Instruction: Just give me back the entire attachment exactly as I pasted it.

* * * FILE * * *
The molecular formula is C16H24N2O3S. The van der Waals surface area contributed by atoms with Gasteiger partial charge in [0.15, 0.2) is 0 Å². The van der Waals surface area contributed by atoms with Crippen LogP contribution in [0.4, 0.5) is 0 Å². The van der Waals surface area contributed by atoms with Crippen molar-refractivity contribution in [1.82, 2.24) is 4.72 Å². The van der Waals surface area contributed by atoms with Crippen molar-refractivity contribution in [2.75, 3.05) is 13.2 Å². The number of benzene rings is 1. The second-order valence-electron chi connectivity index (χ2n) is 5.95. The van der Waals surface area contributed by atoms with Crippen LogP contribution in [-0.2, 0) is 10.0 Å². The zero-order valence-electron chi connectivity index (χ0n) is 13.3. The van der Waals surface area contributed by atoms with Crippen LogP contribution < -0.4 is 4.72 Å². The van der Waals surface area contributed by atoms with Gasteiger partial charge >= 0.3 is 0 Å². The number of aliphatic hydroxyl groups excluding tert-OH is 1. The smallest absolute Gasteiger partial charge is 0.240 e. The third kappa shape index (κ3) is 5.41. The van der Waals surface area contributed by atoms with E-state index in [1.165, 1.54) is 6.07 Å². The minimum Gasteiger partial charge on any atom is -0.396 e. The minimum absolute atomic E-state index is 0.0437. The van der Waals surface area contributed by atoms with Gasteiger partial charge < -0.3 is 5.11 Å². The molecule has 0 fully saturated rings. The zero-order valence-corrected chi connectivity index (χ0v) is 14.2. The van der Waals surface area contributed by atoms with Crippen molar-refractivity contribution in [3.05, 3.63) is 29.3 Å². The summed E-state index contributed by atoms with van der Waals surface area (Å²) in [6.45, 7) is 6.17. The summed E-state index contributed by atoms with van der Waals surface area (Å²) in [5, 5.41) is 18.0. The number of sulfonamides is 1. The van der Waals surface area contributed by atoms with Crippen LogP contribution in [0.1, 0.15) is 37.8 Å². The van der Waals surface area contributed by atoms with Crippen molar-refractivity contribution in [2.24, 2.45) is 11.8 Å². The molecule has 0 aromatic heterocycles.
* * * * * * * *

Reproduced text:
The molecular formula is C16H24N2O3S. The van der Waals surface area contributed by atoms with Gasteiger partial charge in [0.15, 0.2) is 0 Å². The van der Waals surface area contributed by atoms with Crippen LogP contribution in [0.4, 0.5) is 0 Å². The van der Waals surface area contributed by atoms with Crippen molar-refractivity contribution in [1.82, 2.24) is 4.72 Å². The van der Waals surface area contributed by atoms with Crippen molar-refractivity contribution in [2.75, 3.05) is 13.2 Å². The number of benzene rings is 1. The second-order valence-electron chi connectivity index (χ2n) is 5.95. The van der Waals surface area contributed by atoms with Crippen LogP contribution in [-0.2, 0) is 10.0 Å². The zero-order valence-electron chi connectivity index (χ0n) is 13.3. The van der Waals surface area contributed by atoms with Crippen LogP contribution < -0.4 is 4.72 Å². The van der Waals surface area contributed by atoms with Gasteiger partial charge >= 0.3 is 0 Å². The number of aliphatic hydroxyl groups excluding tert-OH is 1. The smallest absolute Gasteiger partial charge is 0.240 e. The third kappa shape index (κ3) is 5.41. The van der Waals surface area contributed by atoms with E-state index in [1.165, 1.54) is 6.07 Å². The minimum Gasteiger partial charge on any atom is -0.396 e. The minimum absolute atomic E-state index is 0.0437. The van der Waals surface area contributed by atoms with Gasteiger partial charge < -0.3 is 5.11 Å². The molecule has 0 fully saturated rings. The zero-order valence-corrected chi connectivity index (χ0v) is 14.2. The van der Waals surface area contributed by atoms with Crippen molar-refractivity contribution in [3.05, 3.63) is 29.3 Å². The summed E-state index contributed by atoms with van der Waals surface area (Å²) in [6.45, 7) is 6.17. The summed E-state index contributed by atoms with van der Waals surface area (Å²) in [5, 5.41) is 18.0. The number of sulfonamides is 1. The van der Waals surface area contributed by atoms with Crippen LogP contribution in [0.1, 0.15) is 37.8 Å². The van der Waals surface area contributed by atoms with Crippen molar-refractivity contribution in [2.24, 2.45) is 11.8 Å². The molecule has 0 aromatic heterocycles.